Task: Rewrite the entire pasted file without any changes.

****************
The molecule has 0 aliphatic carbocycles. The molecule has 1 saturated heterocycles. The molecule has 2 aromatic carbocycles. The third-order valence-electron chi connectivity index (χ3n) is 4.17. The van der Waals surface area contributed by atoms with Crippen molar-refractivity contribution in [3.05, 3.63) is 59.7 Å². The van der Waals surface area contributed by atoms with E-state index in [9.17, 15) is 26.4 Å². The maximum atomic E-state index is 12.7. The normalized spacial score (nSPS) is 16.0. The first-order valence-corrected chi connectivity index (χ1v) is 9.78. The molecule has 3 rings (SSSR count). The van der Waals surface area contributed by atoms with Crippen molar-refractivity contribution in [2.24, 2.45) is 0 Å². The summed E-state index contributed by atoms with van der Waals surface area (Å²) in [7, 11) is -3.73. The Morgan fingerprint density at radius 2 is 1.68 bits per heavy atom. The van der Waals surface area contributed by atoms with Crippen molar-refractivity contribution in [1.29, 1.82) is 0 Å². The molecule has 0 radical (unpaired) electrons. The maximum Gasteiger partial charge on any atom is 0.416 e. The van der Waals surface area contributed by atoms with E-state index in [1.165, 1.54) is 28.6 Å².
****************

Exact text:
The molecule has 0 aliphatic carbocycles. The molecule has 1 saturated heterocycles. The molecule has 2 aromatic carbocycles. The third-order valence-electron chi connectivity index (χ3n) is 4.17. The van der Waals surface area contributed by atoms with Crippen molar-refractivity contribution in [3.05, 3.63) is 59.7 Å². The van der Waals surface area contributed by atoms with E-state index in [9.17, 15) is 26.4 Å². The maximum atomic E-state index is 12.7. The normalized spacial score (nSPS) is 16.0. The first-order valence-corrected chi connectivity index (χ1v) is 9.78. The molecule has 3 rings (SSSR count). The van der Waals surface area contributed by atoms with Crippen molar-refractivity contribution in [2.24, 2.45) is 0 Å². The summed E-state index contributed by atoms with van der Waals surface area (Å²) in [7, 11) is -3.73. The Morgan fingerprint density at radius 2 is 1.68 bits per heavy atom. The van der Waals surface area contributed by atoms with Crippen molar-refractivity contribution in [1.29, 1.82) is 0 Å². The molecule has 0 radical (unpaired) electrons. The maximum Gasteiger partial charge on any atom is 0.416 e. The van der Waals surface area contributed by atoms with E-state index in [1.165, 1.54) is 28.6 Å².